The impact that Luis Suárez has had in the results Barcelona have achieved in the last one-and-a-half seasons, since the Uruguayan joined the team, is unquestionable. The attacking trio composed by him plus Messi and Neymar has and is on the verge of breaking numerous goalscoring records. One of the most striking aspects of Suárez’s game with Barcelona has been his clinical finishing. He struggled a little bit at the start but once he adapted the team and his partner’s way of playing, his finishing has been nothing but superb. This aspect of his game was clearly expressed in the two FIFA Club World Cup games, where he scored 5 goals from just 8 shots he made, displaying a shot conversion (ratio between goals scored and shots taken) of 62.5%.
Surprisingly enough, such a high finishing percentage has not always been a typical feature for Suárez. As we can see in Figure 1, his shot conversion rate has been less than 10% during his first two seasons at Liverpool. That means that on average he needed more than 10 shots to score 1 goal. During the successive seasons his shot conversion has increased progressively, reaching almost 25% at the current season for Barcelona.
This progressive improvement in finishing chances is not exactly usual in today’s football, as we can infer from Figure 2. Here, Suárez’s shot conversion is compared to Rooney, Ibrahimovic, Higuaín, Lewandowski and Agüero. In the 2010/2011 season, all these forwards had considerably higher shot conversion than Suárez but now he is on top of them all. The same is valid when Suárez is compared to Lionel Messi and Cristiano Ronaldo, the two best goalscorers of the last 7-8 years (Figure 3). All the above mentioned forwards have had ups and downs during their last 6-7 seasons while Suárez has been always improving this aspect on this aspect.
There are some forwards who during the years have shown similar progression in their conversion rate as Suárez, although none of them with such a constant increasing rate. Aubameyang, Benzema and Müller (Figure 4) are the current most prolific forwards, if we consider the main European teams. This data has to be taken a bit cautiously regarding Müller, since unlike the other 3 forwards present on the graph of Figure 4, he takes his team’s penalties.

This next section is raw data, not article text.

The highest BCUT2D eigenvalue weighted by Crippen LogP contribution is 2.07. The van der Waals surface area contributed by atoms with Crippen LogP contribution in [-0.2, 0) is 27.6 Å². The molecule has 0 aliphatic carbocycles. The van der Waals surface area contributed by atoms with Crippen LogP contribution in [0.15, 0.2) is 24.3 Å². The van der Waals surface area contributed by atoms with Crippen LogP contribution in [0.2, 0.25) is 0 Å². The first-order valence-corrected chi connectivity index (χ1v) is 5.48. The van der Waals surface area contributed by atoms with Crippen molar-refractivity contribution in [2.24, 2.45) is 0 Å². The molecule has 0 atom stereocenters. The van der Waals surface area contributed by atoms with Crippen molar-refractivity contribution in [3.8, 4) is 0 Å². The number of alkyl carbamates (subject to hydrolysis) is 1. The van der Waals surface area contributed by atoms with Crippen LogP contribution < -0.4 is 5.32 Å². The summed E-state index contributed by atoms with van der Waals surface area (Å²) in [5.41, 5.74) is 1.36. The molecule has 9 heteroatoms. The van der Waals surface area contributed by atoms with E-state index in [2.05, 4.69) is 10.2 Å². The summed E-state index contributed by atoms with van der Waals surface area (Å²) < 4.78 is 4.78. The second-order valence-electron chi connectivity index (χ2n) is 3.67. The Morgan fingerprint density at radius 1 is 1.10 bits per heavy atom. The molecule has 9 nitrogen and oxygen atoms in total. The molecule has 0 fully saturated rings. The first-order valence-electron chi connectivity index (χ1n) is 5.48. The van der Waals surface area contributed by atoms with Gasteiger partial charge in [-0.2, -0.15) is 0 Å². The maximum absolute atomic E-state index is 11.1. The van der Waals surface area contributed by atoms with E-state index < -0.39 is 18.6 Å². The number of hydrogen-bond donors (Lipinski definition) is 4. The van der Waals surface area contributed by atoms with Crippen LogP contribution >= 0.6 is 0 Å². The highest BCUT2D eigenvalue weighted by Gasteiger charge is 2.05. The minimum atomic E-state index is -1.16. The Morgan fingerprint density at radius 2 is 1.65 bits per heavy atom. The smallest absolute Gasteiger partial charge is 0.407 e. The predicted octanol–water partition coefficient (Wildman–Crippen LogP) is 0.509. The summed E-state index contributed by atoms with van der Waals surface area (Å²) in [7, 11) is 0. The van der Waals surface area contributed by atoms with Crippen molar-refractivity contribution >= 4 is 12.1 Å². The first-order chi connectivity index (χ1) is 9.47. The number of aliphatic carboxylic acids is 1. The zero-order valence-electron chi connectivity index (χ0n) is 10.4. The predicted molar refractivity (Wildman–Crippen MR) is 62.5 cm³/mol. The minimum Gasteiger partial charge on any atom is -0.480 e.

In order to have a summarized and maybe a better overview of Suárez’s improvement, Figure 5 shows his conversion rate compared to the lower and upper bounds of the all 11 forwards mentioned earlier. These bounds basically show the minimum and maximum shot conversion of this set of 11 forwards for each season. In the 2010/2011 season, when Suárez joined Liverpool, he had a shot conversion lower than any of these forwards, while in the current season, he is among the forwards with the highest conversion rate.
Obviously, many parameters affect the shot conversion rate and some of them are very difficult to account for. For example, when playing for Barcelona Suárez takes less shots than in his last two seasons at Liverpool and maybe he takes ‘easier’ ones. Most likely other players (e.g. Messi) have the responsibility or the role to deal with more difficult situations (like taking free kicks, shots after one or several dribbles, etc). Another influencing parameter might be the quality of chances he gets now compared to the previous seasons. Nonetheless, the continuous rate by which Suárez has improved his finishing is exceptional and unmatched in Europe during the last seasons.
Note: All the data are based only in games in the following competitions: National Leagues, Champions League and Europa League.